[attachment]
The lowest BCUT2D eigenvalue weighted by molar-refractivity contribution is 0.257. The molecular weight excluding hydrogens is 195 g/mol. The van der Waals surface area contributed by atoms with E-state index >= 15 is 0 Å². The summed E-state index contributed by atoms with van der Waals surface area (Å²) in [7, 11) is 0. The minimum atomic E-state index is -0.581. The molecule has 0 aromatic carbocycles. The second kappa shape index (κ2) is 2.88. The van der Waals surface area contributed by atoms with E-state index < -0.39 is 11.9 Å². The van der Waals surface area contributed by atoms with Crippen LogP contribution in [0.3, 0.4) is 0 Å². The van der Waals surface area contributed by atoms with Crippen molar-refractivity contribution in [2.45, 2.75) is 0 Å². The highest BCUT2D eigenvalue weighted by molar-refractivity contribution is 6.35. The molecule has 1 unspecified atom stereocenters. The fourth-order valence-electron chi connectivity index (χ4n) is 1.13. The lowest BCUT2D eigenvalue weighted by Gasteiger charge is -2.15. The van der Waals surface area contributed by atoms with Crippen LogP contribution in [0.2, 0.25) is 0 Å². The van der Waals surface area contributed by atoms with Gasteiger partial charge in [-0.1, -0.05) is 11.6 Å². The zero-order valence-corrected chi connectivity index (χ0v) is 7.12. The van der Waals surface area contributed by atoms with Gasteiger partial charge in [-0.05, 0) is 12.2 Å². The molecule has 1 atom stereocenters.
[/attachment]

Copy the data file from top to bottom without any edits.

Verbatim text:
The lowest BCUT2D eigenvalue weighted by molar-refractivity contribution is 0.257. The molecular weight excluding hydrogens is 195 g/mol. The van der Waals surface area contributed by atoms with E-state index >= 15 is 0 Å². The summed E-state index contributed by atoms with van der Waals surface area (Å²) in [7, 11) is 0. The minimum atomic E-state index is -0.581. The molecule has 0 aromatic carbocycles. The second kappa shape index (κ2) is 2.88. The van der Waals surface area contributed by atoms with E-state index < -0.39 is 11.9 Å². The van der Waals surface area contributed by atoms with Crippen LogP contribution in [0.3, 0.4) is 0 Å². The van der Waals surface area contributed by atoms with Crippen molar-refractivity contribution in [2.45, 2.75) is 0 Å². The highest BCUT2D eigenvalue weighted by molar-refractivity contribution is 6.35. The molecule has 1 unspecified atom stereocenters. The fourth-order valence-electron chi connectivity index (χ4n) is 1.13. The lowest BCUT2D eigenvalue weighted by Gasteiger charge is -2.15. The van der Waals surface area contributed by atoms with Crippen LogP contribution in [0.2, 0.25) is 0 Å². The van der Waals surface area contributed by atoms with Gasteiger partial charge in [-0.1, -0.05) is 11.6 Å². The zero-order valence-corrected chi connectivity index (χ0v) is 7.12. The van der Waals surface area contributed by atoms with Gasteiger partial charge in [-0.05, 0) is 12.2 Å². The molecule has 1 atom stereocenters.